SubjectQualificationGrade
English LiteratureA-level (A2)A
MathematicsA-level (A2)A
ChemistryA-level (A2)A*
PhysicsA-level (A2)A

General Availability

Pre 12pm12-5pmAfter 5pm
mondays
tuesdays
wednesdays
thursdays
fridays
saturdays
sundays

Subjects offered

SubjectQualificationPrices
ChemistryA Level£36 /hr
ChemistryGCSE£36 /hr
MathsGCSE£36 /hr
PhysicsGCSE£36 /hr

Questions Mia has answered

A pendulum has a frequency of 0.80 Hz, calculate the periodic time of the pendulum.

You need to use the equation that relates frequency and period; period = 1/frequency

Then all you need to do is plug in the frequency to get the periodic time:

period = 1/0.80 Hz = 1.25 s

[NOTE: If you're confused as to how you get the unit of s from Hz, remember that another way of writing the unit Hz is s-1, so when you divide by s-1 it becomes just s.]

You need to use the equation that relates frequency and period; period = 1/frequency

Then all you need to do is plug in the frequency to get the periodic time:

period = 1/0.80 Hz = 1.25 s

[NOTE: If you're confused as to how you get the unit of s from Hz, remember that another way of writing the unit Hz is s-1, so when you divide by s-1 it becomes just s.]

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2 years ago

2205 views

Explain why fluorine and chlorine are in the same group of the periodic table.

These elements are in the same group in the periodic table due to their electron configurations:

fluorine: 2, 7

chlorine: 2, 8, 7

They both have 7 electrons in their outer shell, so therefore are both in group 7 of the periodic table, with chlorine directly below fluorine.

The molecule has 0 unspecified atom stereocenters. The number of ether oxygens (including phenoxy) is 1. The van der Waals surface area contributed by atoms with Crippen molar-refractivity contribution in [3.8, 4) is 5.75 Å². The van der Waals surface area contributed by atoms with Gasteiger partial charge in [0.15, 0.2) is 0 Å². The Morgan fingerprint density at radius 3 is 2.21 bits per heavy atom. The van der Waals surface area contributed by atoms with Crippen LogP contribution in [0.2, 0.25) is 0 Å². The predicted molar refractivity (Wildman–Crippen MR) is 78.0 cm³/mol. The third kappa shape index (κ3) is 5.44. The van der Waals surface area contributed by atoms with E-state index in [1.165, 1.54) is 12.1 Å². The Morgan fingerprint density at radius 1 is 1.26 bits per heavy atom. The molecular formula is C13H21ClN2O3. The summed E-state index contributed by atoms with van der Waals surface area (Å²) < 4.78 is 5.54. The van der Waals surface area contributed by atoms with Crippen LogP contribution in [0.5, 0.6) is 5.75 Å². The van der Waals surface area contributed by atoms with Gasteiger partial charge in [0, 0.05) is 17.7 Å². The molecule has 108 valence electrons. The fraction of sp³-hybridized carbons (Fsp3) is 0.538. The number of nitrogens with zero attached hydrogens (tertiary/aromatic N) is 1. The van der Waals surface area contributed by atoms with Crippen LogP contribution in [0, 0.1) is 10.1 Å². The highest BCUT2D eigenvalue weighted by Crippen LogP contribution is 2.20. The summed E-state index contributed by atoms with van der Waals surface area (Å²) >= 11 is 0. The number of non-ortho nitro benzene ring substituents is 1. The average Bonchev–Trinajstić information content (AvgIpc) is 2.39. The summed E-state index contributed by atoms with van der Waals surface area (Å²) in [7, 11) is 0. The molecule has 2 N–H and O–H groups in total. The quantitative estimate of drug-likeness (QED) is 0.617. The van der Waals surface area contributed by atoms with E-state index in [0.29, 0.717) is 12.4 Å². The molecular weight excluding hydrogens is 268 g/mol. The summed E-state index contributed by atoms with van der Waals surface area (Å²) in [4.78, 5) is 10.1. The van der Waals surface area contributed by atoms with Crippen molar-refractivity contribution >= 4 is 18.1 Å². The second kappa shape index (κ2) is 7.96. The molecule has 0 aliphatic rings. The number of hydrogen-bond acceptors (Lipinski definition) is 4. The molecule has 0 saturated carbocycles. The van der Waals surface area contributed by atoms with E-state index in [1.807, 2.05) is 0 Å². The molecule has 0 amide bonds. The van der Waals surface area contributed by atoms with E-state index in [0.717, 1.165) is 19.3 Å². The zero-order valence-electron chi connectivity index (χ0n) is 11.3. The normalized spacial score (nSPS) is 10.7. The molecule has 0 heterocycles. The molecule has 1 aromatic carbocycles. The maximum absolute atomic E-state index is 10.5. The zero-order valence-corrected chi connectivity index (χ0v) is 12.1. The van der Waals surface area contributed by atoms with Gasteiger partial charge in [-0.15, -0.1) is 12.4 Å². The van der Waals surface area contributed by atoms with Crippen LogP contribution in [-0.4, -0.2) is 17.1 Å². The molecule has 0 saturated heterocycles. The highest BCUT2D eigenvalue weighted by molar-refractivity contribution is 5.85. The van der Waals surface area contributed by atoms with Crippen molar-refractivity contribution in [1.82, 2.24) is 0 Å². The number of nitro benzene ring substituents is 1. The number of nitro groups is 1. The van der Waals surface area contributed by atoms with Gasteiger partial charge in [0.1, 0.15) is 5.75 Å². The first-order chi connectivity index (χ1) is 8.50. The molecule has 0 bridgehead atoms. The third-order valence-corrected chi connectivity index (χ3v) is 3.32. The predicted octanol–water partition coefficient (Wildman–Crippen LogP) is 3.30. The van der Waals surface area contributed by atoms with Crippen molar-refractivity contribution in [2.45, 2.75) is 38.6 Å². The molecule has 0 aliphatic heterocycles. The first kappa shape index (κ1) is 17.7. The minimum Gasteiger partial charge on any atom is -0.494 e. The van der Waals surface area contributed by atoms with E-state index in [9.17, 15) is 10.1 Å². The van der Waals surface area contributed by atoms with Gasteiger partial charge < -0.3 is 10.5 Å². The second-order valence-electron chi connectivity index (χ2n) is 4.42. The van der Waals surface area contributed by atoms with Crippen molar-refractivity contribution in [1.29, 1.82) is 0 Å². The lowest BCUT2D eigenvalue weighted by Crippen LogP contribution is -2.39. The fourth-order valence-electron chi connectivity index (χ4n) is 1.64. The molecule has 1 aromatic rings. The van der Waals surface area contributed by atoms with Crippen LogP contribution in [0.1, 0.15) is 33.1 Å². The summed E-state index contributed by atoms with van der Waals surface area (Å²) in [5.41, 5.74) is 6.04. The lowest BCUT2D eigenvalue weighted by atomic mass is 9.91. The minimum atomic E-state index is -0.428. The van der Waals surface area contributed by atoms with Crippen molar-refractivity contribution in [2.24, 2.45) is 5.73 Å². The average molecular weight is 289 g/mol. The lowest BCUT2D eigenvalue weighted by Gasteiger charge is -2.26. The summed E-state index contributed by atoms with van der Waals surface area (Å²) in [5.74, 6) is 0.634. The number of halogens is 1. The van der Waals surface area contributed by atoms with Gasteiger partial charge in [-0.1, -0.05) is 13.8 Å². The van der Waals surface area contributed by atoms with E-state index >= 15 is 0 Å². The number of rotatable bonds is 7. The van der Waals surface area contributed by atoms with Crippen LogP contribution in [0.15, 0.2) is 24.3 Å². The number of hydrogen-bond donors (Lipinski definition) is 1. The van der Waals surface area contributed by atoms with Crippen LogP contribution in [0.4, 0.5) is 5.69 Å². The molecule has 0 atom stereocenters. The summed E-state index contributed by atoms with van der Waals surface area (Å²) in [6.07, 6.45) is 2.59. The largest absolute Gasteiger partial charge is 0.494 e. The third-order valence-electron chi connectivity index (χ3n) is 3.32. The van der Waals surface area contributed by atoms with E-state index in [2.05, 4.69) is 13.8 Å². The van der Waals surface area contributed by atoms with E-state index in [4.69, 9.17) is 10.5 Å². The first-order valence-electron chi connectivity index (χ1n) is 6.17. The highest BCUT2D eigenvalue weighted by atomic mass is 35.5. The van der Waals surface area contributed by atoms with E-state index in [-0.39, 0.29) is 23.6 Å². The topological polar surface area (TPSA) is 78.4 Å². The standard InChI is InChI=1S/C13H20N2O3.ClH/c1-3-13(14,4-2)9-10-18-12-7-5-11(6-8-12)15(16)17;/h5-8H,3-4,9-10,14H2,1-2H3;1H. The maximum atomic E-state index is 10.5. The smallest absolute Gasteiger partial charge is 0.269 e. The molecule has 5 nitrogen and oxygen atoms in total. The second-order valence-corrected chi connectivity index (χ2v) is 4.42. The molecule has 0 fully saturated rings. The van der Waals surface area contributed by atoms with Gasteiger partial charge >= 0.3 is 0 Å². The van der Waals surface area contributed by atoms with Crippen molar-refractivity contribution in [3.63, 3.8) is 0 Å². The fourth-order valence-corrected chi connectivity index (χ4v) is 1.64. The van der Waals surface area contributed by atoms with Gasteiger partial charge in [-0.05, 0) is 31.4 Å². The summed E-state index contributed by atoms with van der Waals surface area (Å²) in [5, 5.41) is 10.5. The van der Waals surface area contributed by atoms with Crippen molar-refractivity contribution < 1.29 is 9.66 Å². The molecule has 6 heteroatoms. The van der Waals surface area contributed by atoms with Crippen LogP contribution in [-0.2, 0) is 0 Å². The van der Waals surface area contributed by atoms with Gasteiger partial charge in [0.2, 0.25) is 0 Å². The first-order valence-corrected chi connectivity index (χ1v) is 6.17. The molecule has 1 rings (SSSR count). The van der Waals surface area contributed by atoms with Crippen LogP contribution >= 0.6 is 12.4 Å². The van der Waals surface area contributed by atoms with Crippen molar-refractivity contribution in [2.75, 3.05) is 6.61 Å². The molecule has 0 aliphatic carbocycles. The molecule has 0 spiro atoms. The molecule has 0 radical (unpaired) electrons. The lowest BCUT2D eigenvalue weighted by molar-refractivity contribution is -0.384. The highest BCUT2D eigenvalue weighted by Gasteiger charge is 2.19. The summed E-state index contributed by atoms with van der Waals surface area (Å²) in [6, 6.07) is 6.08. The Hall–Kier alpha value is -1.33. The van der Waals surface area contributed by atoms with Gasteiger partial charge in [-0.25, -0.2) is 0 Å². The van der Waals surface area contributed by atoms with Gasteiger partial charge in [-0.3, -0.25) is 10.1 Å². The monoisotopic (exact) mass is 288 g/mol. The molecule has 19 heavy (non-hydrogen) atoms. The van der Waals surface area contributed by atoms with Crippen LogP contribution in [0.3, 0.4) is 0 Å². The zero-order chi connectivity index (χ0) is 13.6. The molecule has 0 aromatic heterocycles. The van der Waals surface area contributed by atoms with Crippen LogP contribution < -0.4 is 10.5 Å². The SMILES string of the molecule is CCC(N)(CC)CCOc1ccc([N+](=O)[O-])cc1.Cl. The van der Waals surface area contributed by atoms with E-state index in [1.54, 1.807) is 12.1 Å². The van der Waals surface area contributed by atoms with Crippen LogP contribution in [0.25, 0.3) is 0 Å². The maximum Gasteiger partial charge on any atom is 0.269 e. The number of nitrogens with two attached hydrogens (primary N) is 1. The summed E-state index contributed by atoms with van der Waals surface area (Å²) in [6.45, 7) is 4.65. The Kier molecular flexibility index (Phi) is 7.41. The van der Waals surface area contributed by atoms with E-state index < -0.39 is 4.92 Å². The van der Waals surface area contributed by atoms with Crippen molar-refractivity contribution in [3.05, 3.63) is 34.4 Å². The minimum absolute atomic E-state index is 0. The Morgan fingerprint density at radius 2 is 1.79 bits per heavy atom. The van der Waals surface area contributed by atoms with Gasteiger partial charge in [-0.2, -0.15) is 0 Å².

These elements are in the same group in the periodic table due to their electron configurations:

fluorine: 2, 7

chlorine: 2, 8, 7

They both have 7 electrons in their outer shell, so therefore are both in group 7 of the periodic table, with chlorine directly below fluorine.

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2 years ago

7222 views

Solve: 3(x - 2) = 21

First you look at BIDMAS, which determines the order in which functions are completed, [Brackets, Indices, Division, Multiplication, Addition, Subtraction], which says we deal with the brackets first, so we expand the bracket by multiplying everything in the bracket by whats outside it; in this case 3.

3x - 6 = 21

We then need to reaarange the equation to get x on its own, remember that when anything goes over to the other side of an equals sign it changes to the opposite of its function (positive - negative or multiply - divide). So the -6 goes across and becomes a positive 6:

3x = 21 + 6

3x = 27

Then the multiply by three goes over and becomes a divide:

x = 27/3

x = 9

First you look at BIDMAS, which determines the order in which functions are completed, [Brackets, Indices, Division, Multiplication, Addition, Subtraction], which says we deal with the brackets first, so we expand the bracket by multiplying everything in the bracket by whats outside it; in this case 3.

3x - 6 = 21

We then need to reaarange the equation to get x on its own, remember that when anything goes over to the other side of an equals sign it changes to the opposite of its function (positive - negative or multiply - divide). So the -6 goes across and becomes a positive 6:

3x = 21 + 6

3x = 27

Then the multiply by three goes over and becomes a divide:

x = 27/3

x = 9

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2 years ago

5107 views